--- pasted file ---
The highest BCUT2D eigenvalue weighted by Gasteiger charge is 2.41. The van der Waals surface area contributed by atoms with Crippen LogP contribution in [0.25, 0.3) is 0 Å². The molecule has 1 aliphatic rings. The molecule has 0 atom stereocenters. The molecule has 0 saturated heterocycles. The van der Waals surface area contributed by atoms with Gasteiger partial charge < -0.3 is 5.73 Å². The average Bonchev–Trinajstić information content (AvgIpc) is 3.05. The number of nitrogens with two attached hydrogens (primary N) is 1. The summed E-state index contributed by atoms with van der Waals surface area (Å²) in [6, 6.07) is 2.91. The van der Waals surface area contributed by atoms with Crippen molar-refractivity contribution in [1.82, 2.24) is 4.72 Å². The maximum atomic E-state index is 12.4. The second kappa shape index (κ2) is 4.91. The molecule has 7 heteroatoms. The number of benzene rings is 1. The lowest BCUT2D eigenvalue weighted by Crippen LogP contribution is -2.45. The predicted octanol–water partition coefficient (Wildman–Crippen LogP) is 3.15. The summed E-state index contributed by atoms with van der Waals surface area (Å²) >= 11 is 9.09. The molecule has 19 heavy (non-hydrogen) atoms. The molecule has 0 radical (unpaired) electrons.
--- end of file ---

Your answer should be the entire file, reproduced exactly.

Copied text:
The highest BCUT2D eigenvalue weighted by Gasteiger charge is 2.41. The van der Waals surface area contributed by atoms with Crippen LogP contribution in [0.25, 0.3) is 0 Å². The molecule has 1 aliphatic rings. The molecule has 0 atom stereocenters. The molecule has 0 saturated heterocycles. The van der Waals surface area contributed by atoms with Gasteiger partial charge < -0.3 is 5.73 Å². The average Bonchev–Trinajstić information content (AvgIpc) is 3.05. The number of nitrogens with two attached hydrogens (primary N) is 1. The summed E-state index contributed by atoms with van der Waals surface area (Å²) in [6, 6.07) is 2.91. The van der Waals surface area contributed by atoms with Crippen molar-refractivity contribution in [1.82, 2.24) is 4.72 Å². The maximum atomic E-state index is 12.4. The second kappa shape index (κ2) is 4.91. The molecule has 7 heteroatoms. The number of benzene rings is 1. The lowest BCUT2D eigenvalue weighted by Crippen LogP contribution is -2.45. The predicted octanol–water partition coefficient (Wildman–Crippen LogP) is 3.15. The summed E-state index contributed by atoms with van der Waals surface area (Å²) >= 11 is 9.09. The molecule has 19 heavy (non-hydrogen) atoms. The molecule has 0 radical (unpaired) electrons.